The TRX, a unique technique!
February 1, 2023 - By Mélika Ben Yedder
Suspension training is gaining in popularity. The TRX can be used to achieve a range of objectives: it can be easily used at home or in training centers and it allows us to perform a wide variety of exercises.
This type of training uses body weight and gravity to provide resistance and create different levels of difficulty. It also requires a great deal of stability work involving the abdominals. Here are some details on its many features as well as specific progressive exercises according to your level.
How does the TRX work?
The TRX has two handles and stirrups and two straps that you can lengthen or shorten. The longer you extend the straps, the greater the leverage and the more difficult it will be to have good control over your movement. Thus, you increase the level of difficulty.
Another way to progress in the execution, besides changing the length of the straps, is to incline yourself more in relation to the anchor. The effect of gravity increases the tension and requires more work from the muscles involved. Although the operation is quite simple, do not underestimate the level of difficulty, as some exercises are much more demanding than they appear.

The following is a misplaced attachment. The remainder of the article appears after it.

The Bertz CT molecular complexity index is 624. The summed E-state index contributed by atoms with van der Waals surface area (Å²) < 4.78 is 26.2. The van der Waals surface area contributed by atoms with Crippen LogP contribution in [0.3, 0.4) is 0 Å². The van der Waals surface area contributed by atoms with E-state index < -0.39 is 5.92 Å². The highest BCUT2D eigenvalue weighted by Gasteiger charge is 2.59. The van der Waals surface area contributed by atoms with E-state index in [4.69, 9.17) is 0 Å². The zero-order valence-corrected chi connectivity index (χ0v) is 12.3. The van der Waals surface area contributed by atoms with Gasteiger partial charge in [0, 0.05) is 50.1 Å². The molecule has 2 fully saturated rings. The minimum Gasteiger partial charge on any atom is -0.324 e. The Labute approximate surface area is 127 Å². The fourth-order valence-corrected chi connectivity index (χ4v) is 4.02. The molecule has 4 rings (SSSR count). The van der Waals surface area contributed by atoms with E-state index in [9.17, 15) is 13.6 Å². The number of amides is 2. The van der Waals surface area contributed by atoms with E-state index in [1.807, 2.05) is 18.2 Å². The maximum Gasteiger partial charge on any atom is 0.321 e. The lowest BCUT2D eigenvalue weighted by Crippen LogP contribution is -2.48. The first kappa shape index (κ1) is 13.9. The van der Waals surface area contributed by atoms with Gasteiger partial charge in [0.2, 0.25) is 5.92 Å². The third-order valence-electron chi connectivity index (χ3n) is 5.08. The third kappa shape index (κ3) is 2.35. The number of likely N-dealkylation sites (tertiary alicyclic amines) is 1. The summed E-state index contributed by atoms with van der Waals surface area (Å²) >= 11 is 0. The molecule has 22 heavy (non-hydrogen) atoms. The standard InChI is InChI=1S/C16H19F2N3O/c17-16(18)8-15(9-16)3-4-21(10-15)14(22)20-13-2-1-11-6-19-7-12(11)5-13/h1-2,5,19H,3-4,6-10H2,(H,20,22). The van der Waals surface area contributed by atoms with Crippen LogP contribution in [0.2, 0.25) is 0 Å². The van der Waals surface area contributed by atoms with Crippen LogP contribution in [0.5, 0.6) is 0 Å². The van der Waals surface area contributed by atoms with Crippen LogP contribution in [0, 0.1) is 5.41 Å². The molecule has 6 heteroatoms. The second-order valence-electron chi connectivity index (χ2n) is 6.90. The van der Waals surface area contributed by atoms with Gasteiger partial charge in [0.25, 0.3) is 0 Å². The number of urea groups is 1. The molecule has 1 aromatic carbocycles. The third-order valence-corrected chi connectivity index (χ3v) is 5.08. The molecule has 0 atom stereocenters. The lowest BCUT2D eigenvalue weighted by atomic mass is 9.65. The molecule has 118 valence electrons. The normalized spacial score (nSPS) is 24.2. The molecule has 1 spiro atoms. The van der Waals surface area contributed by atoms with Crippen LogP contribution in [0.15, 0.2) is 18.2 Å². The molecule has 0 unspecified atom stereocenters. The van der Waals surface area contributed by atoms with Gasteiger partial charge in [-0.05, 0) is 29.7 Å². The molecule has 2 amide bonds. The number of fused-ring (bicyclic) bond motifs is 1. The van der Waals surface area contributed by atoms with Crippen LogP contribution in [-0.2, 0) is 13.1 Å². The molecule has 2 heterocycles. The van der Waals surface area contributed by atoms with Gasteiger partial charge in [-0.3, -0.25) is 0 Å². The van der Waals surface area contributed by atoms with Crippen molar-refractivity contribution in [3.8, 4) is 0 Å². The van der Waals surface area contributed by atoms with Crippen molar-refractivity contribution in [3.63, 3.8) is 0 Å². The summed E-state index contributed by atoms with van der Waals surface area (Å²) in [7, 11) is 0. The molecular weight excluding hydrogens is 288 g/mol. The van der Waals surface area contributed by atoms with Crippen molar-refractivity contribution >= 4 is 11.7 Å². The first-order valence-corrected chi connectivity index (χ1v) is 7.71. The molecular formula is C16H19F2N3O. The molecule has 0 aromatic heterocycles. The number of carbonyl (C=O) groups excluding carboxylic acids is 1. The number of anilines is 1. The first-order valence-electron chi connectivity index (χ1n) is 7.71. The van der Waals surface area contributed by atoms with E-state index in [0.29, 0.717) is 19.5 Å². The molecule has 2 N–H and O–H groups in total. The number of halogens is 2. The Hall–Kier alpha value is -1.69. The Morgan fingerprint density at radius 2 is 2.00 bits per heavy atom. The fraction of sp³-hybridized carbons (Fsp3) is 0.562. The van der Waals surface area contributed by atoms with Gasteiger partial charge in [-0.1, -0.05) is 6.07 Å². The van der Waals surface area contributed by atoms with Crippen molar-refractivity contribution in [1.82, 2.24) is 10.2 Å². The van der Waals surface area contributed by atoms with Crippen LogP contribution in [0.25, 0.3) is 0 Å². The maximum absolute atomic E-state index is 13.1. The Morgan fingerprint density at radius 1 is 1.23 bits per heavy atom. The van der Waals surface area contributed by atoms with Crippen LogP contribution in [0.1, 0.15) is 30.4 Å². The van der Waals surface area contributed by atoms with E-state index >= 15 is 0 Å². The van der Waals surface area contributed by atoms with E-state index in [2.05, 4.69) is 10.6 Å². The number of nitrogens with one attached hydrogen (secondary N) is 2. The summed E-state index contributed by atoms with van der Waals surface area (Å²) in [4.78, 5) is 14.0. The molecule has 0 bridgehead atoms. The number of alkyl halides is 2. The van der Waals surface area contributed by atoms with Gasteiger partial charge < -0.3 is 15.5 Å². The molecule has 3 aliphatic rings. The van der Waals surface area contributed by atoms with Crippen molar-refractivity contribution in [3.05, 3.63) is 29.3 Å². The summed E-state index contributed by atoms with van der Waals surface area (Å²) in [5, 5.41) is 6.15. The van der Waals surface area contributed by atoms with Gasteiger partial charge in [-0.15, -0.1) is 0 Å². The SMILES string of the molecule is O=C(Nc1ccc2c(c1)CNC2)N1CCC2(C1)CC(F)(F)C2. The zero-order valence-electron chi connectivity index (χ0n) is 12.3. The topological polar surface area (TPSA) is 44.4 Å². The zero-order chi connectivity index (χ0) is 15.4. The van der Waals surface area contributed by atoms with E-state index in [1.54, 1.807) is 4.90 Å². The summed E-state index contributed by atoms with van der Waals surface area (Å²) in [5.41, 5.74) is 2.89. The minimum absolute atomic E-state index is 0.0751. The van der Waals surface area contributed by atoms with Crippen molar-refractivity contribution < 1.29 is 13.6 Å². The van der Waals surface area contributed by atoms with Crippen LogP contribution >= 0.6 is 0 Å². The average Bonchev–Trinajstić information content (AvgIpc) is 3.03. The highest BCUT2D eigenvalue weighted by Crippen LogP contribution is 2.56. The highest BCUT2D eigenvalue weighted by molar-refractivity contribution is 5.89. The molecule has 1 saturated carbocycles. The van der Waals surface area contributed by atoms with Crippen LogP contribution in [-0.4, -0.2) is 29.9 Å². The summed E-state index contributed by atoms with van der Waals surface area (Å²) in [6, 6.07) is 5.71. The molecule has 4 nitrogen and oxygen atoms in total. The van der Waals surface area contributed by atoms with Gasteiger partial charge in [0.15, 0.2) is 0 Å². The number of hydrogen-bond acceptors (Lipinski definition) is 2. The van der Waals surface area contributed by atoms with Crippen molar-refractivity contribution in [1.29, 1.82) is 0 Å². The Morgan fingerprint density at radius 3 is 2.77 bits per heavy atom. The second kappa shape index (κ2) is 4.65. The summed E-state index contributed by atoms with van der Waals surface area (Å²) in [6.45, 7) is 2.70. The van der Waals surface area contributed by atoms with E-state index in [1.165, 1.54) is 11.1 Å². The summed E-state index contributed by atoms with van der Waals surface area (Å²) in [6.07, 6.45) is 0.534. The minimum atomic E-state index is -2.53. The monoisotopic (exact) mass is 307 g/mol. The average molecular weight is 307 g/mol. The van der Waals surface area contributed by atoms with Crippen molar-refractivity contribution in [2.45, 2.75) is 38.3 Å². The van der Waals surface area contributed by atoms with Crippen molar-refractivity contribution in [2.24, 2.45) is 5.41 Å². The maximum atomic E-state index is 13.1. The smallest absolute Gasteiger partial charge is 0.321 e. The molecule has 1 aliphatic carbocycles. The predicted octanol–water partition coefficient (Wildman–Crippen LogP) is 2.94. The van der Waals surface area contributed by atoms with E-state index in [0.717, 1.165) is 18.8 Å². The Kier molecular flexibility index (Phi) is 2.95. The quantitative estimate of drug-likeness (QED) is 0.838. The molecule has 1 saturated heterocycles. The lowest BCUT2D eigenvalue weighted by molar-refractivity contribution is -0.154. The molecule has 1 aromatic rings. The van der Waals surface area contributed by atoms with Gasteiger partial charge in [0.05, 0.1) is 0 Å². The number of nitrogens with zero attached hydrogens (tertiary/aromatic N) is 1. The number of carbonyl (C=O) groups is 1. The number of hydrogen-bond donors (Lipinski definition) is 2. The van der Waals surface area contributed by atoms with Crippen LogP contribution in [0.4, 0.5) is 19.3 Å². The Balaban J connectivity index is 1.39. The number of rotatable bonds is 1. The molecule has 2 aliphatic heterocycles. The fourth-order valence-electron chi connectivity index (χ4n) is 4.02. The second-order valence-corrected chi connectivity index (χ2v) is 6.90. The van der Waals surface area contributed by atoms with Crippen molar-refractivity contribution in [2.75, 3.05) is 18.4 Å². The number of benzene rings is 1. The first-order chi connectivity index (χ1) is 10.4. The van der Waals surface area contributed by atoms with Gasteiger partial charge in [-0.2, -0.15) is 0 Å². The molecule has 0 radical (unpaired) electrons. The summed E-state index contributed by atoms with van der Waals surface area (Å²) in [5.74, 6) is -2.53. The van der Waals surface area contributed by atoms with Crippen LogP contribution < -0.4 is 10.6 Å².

Exercises you can do with the TRX
Here are several exercises to be performed with the TRX, in three (3) categories ranging from beginner to advanced exercises. To ensure proper technique and execution, don’t hesitate to ask our kinesiologists.
A complete exercise that works all the lower limbs all the way to the glutes. It is a basic movement where the TRX serves as a support for balance and to have a good range of motion.
- Standing position facing your TRX
- Feet shoulder width apart
- Push your buttocks back and down until you reach a 90-degree angle at the knees or forward depending on your ability
- Keep your back straight, your head in line with your body and your abdominals contracted
- Push through the heels, squeeze the glutes, and push up to come back up.
High elbow row: